- The Reds placed Manny Parra on the DL today with bicep tendinitis in his left shoulder, the third time the southpaw has hit the DL this season. John Fay of the Cincinnati Enquirer (on Twitter) thought that Parra would be a good trade candidate for the Reds, but that’s now an impossibility with him on the DL until at least September 4th. Parra has been solid when healthy, posting a 3.24 ERA and 3-to-1 K/BB rate over 25 innings and pitching well against both left-handed and right-handed batters. He drew some trade interest prior to the July 31 deadline though that buzz was scuttled by an earlier DL stint.
- Joc Pederson has lost his job as the Dodgers‘ everyday center fielder, manager Don Mattingly told reporters (including ESPN’s Mark Saxon). Enrique Hernandez will take over in center for the time being. Pederson enjoyed a huge start to his rookie season but has been in a protracted slump since early June, hitting just .168/.328/.298 with six homers over his last 259 PA.
- In July of this year, Mike Morse went from the Marlins to the Dodgers to the Pirates. Morse admits that he was hoping for a return to the Giants, but he’s happy with how everything turned out, John Shea of the San Francisco Chronicle writes. “If there was one place at the time I would have wanted to go, it was the Giants, not knowing that I’d get an opportunity here in Pittsburgh,” said Morse, who entered today with an .821 OPS over 25 PA as a Pirate. “Now that I see everything here, it’s awesome.”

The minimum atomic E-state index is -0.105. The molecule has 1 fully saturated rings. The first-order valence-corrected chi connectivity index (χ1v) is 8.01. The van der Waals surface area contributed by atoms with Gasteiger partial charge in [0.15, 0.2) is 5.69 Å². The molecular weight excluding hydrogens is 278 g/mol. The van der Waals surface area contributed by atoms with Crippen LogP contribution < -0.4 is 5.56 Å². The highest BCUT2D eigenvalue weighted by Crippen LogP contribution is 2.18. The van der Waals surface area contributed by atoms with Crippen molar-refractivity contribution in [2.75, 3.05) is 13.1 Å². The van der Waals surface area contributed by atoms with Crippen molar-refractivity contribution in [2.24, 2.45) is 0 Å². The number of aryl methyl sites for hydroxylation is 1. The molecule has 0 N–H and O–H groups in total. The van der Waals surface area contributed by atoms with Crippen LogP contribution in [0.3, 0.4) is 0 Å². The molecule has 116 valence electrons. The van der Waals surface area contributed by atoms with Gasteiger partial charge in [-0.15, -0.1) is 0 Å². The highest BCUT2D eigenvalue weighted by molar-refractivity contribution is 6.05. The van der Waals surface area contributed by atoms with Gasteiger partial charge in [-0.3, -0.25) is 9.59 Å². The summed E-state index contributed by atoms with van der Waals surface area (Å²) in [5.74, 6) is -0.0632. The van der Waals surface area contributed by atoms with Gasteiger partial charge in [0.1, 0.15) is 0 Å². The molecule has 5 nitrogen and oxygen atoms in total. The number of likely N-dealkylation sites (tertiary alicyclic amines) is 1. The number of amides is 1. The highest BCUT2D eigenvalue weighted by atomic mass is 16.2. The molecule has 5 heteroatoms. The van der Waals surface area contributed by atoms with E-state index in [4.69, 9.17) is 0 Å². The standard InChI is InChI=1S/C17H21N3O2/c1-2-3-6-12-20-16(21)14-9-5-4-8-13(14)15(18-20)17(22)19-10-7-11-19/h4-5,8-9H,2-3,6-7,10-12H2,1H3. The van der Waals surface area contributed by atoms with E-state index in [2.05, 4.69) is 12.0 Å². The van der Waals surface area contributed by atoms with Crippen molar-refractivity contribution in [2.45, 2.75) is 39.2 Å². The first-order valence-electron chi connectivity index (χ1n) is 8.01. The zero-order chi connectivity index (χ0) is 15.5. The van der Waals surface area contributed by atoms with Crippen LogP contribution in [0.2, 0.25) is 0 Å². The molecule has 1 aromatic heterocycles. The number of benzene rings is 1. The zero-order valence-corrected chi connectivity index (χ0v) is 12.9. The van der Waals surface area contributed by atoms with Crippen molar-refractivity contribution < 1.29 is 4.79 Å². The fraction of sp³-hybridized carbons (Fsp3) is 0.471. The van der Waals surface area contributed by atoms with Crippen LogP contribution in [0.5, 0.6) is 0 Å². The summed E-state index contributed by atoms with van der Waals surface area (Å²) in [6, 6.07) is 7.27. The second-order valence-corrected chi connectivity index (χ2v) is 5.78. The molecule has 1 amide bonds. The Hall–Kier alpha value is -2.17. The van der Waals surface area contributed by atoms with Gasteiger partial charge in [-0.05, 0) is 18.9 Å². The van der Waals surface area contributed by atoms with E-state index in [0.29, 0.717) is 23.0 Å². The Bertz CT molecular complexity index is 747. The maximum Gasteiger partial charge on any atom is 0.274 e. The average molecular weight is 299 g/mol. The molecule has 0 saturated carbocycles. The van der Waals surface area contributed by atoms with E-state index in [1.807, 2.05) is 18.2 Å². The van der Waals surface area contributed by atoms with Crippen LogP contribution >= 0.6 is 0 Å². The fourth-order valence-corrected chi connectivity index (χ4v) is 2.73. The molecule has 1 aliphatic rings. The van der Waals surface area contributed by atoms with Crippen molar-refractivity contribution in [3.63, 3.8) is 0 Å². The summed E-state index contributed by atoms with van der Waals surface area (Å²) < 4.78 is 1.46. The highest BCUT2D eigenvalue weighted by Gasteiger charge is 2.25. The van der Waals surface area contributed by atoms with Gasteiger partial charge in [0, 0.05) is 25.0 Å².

- Ian Kinsler wasn’t thrilled at the time of the deal that sent him from the Rangers to the Tigers, but he now tells Katie Strang of ESPN.com that the change of scenery worked out for the best. “It’s a good place to be. There’s no hidden agenda,” Kinsler said. “The owner is all in, the [former] general manager, Dave Dombrowski, was all in. [Current] general manager Al [Avila] is the same way. There’s no difference between behind the scenes and in your face.”
Rockies shortstop Jose Reyes would welcome a trade to a winning team, writes Nick Groke of the Denver Post. “You come from a ballclub that was competing for a spot in the playoffs,” said Reyes. “And you come to a club in last place. You think about that.” Reyes said to Groke that winning is his top priority, particularly a this stage of his career. “I don’t want to spend the rest of my career on a last-place team,” he continued. Reyes wasn’t necessarily asking out of Colorado, adding, “We’ll see what happens here,” but he added that he doesn’t want to spend multiple years waiting on a rebuild, either.